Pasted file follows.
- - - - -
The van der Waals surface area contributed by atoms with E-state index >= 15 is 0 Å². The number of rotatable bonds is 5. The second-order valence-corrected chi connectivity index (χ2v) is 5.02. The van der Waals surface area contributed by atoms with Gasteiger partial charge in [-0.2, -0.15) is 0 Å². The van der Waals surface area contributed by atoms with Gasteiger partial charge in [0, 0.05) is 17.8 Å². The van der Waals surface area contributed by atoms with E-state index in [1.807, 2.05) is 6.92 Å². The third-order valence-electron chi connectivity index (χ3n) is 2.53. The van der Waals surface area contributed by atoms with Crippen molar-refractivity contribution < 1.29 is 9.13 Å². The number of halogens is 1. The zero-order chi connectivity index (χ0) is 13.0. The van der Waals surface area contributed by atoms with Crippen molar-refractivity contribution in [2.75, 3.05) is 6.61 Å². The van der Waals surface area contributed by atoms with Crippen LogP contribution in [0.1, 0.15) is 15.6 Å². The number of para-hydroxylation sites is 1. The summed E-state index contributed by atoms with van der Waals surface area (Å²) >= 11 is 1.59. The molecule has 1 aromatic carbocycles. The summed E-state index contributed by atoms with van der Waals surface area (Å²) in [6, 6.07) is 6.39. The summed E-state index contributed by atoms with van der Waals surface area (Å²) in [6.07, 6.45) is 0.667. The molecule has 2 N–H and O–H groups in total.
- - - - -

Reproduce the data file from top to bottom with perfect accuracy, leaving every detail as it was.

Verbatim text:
The van der Waals surface area contributed by atoms with E-state index >= 15 is 0 Å². The number of rotatable bonds is 5. The second-order valence-corrected chi connectivity index (χ2v) is 5.02. The van der Waals surface area contributed by atoms with Gasteiger partial charge in [-0.2, -0.15) is 0 Å². The van der Waals surface area contributed by atoms with Gasteiger partial charge in [0, 0.05) is 17.8 Å². The van der Waals surface area contributed by atoms with E-state index in [1.807, 2.05) is 6.92 Å². The third-order valence-electron chi connectivity index (χ3n) is 2.53. The van der Waals surface area contributed by atoms with Crippen molar-refractivity contribution < 1.29 is 9.13 Å². The number of halogens is 1. The zero-order chi connectivity index (χ0) is 13.0. The van der Waals surface area contributed by atoms with Crippen molar-refractivity contribution in [2.75, 3.05) is 6.61 Å². The van der Waals surface area contributed by atoms with Crippen LogP contribution in [0.1, 0.15) is 15.6 Å². The number of para-hydroxylation sites is 1. The summed E-state index contributed by atoms with van der Waals surface area (Å²) >= 11 is 1.59. The molecule has 1 aromatic carbocycles. The summed E-state index contributed by atoms with van der Waals surface area (Å²) in [6, 6.07) is 6.39. The summed E-state index contributed by atoms with van der Waals surface area (Å²) in [6.07, 6.45) is 0.667. The molecule has 2 N–H and O–H groups in total.